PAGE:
Force Packet Buffer Parity Error Register 460.8 is used in diagnostic mode to inject a parity error into msg-- in register 440, msg-- out register 450, or express register 490. A write to this register with one of bits 0, 1, 2, or 3 set will set the corresponding bit in the parity error register. This bit will cause parity to be reversed. Bit 0 of this register forces a parity error for the parity bit associated with data bits 0-15. Bit 1 of this register forces a parity error for the parity bit associated with data bits 16-31. Bit 2 does the same for data bits 32-47 and bit 3 does it for data bits 48-63. These buffers use parcel parity. Once the register is set, all writes to these buffers will have the parity bits toggled. When diagnostics are complete, the register must be cleared by software. Because only packet buffers have parity, writes to registers are not affected.
Setting bit 4 of this register enables client echoes to be routed to msg-- in 440 if the sequence number indicates the echo should be routed to it. If bit 4 is not set, then client echoes headed for msg-- in 440 are discarded. Power-on and resets clear bit 4.
(d) Parity Error Status Register
Parity error status register 460.10 holds parity error flags from RAID-3 data and from maintenance register 494 input data. Any bit set in this register will set the error interrupt.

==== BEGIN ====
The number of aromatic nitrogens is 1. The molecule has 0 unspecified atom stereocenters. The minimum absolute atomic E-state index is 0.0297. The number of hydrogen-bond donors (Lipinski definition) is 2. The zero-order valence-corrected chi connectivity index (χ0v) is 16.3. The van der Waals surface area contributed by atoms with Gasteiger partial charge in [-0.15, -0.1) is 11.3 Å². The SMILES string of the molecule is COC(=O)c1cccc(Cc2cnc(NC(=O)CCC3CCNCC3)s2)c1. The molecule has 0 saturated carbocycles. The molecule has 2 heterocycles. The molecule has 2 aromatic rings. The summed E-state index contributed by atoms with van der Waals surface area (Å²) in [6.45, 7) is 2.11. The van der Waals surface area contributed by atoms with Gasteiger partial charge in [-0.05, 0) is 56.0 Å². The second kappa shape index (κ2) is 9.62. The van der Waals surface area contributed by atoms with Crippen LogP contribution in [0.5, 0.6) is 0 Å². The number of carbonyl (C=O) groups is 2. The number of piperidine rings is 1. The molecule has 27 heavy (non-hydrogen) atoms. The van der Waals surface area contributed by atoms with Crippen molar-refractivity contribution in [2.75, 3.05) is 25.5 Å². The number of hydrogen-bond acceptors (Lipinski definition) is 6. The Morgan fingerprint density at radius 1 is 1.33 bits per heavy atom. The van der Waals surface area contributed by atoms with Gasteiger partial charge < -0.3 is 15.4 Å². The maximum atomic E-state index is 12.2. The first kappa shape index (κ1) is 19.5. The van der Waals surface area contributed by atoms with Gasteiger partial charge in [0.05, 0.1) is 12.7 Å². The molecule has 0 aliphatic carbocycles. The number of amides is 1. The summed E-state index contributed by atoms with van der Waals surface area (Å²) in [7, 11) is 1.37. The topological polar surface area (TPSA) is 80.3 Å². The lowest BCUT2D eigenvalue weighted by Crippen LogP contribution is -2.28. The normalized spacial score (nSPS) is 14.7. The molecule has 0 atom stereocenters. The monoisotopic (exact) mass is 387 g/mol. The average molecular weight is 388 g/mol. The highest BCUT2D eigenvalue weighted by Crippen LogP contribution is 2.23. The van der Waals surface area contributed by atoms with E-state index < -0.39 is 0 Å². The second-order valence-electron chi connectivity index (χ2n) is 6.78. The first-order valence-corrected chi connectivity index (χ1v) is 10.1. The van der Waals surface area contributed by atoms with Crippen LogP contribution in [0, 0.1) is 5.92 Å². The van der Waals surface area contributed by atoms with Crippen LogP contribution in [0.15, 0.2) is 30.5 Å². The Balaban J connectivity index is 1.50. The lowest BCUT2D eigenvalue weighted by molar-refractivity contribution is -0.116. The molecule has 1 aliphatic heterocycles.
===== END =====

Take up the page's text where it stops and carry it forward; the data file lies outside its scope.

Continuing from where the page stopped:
(e) Clear Parity Error Status Register
Clear Parity Error Status Register 460.11 is used to clear Parity Error Status Register 460.10. A write with bit 0 set will clear bits 7-0 of Parity Error Status Register 460.10.
Message Input Channel
Msg-- in register 440 is used for a variety of packet types, but reception of messages is its primary use during system operation. All received messages are routed into msg-- in register 440 as well as MMR read response packets, maintenance read response packets, MMR write response packets, maintenance write response packets, block init packets, block done packets, corrupt packets, and unexpected packets. Msg-- in register 440 is associated with three packet buffers: message input buffer 0 (MIC0) 442.0, input buffer 1 (MIC1) 442.1 and buffer 2 (MIC2) 442.2. Each of the three message input channel buffers have six memory registers within the msg-- in control logic 440. These registers are:
______________________________________MIC0 MIC1 MIC2Address Address Address Access Description______________________________________ba + 200 ba + 400 ba + 600 r read & clear flagsba + 2f0 ba + 4f0 ba + 6f0 r/w header symbol 0ba + 2f4 ba + 4f4 ba + 6f4 r/w header symbol 1ba + 2f8 ba + 4f8 ba + 6f8 r/w header symbol 2ba + 2fc ba + 4fc ba + 6fc r/w header symbol 3ba + 300 - ba + 500 - ba + 700 - r/w payload3fc 5fc 7fc symbols 0-63______________________________________
Packets which are routed to message input channel buffers 442.0, 442.1 and 442.2 are stored in rotating order beginning with channel 0. The status register contains three flags, bits 2 and 3 are parity error flags, and bit 1 is the done flag. These three message channels have no busy flags. The error and done flags are cleared when read, and should be read only after all packet information has been copied out. The error flags indicate a parity error occurred as data was copied out. The message input payload symbols cannot be read or written during system operation unless the channel is done. The symbols may be read and written after a message is received or in diagnostic operation when it is known that there are no incoming messages. Clearing the done flag opens the input channel for a new input.
Message Output Channel